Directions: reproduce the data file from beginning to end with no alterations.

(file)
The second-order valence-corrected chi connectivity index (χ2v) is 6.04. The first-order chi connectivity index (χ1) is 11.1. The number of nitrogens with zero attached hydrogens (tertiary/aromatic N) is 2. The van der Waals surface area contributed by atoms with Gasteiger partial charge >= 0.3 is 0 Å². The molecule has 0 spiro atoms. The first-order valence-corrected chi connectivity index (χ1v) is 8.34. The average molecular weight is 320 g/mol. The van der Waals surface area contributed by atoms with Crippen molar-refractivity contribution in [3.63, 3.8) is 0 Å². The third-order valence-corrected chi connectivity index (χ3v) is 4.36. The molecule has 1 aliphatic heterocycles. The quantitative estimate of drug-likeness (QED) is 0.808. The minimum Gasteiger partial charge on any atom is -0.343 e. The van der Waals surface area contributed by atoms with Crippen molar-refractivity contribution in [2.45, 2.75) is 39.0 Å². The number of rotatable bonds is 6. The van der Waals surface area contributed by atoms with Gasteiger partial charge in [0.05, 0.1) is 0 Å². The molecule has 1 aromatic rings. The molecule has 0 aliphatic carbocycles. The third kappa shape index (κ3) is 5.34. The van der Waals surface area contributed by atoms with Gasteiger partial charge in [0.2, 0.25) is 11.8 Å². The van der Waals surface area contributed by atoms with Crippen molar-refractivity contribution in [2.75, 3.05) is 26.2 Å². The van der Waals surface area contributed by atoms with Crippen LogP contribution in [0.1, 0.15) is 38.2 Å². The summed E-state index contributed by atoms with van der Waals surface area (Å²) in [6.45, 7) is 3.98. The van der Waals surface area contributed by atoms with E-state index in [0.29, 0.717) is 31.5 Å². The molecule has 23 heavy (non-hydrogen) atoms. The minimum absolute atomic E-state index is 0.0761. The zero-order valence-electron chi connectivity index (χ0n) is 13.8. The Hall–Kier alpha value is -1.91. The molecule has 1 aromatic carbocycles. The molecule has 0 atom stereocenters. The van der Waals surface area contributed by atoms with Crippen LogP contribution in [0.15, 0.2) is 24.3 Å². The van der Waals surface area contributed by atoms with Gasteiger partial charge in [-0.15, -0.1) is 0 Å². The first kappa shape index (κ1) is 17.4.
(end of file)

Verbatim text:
The second-order valence-corrected chi connectivity index (χ2v) is 6.04. The first-order chi connectivity index (χ1) is 11.1. The number of nitrogens with zero attached hydrogens (tertiary/aromatic N) is 2. The van der Waals surface area contributed by atoms with Gasteiger partial charge >= 0.3 is 0 Å². The molecule has 0 spiro atoms. The first-order valence-corrected chi connectivity index (χ1v) is 8.34. The average molecular weight is 320 g/mol. The van der Waals surface area contributed by atoms with Crippen molar-refractivity contribution in [3.63, 3.8) is 0 Å². The third-order valence-corrected chi connectivity index (χ3v) is 4.36. The molecule has 1 aliphatic heterocycles. The quantitative estimate of drug-likeness (QED) is 0.808. The minimum Gasteiger partial charge on any atom is -0.343 e. The van der Waals surface area contributed by atoms with Crippen molar-refractivity contribution in [2.45, 2.75) is 39.0 Å². The number of rotatable bonds is 6. The van der Waals surface area contributed by atoms with Gasteiger partial charge in [0.05, 0.1) is 0 Å². The molecule has 1 aromatic rings. The molecule has 0 aliphatic carbocycles. The third kappa shape index (κ3) is 5.34. The van der Waals surface area contributed by atoms with Gasteiger partial charge in [0.2, 0.25) is 11.8 Å². The van der Waals surface area contributed by atoms with Crippen molar-refractivity contribution in [2.75, 3.05) is 26.2 Å². The van der Waals surface area contributed by atoms with Crippen LogP contribution in [0.1, 0.15) is 38.2 Å². The summed E-state index contributed by atoms with van der Waals surface area (Å²) in [6.45, 7) is 3.98. The van der Waals surface area contributed by atoms with E-state index in [0.29, 0.717) is 31.5 Å². The molecule has 23 heavy (non-hydrogen) atoms. The minimum absolute atomic E-state index is 0.0761. The zero-order valence-electron chi connectivity index (χ0n) is 13.8. The Hall–Kier alpha value is -1.91. The molecule has 1 aromatic carbocycles. The molecule has 0 atom stereocenters. The van der Waals surface area contributed by atoms with Crippen LogP contribution in [0.15, 0.2) is 24.3 Å². The van der Waals surface area contributed by atoms with Gasteiger partial charge in [-0.15, -0.1) is 0 Å². The first kappa shape index (κ1) is 17.4.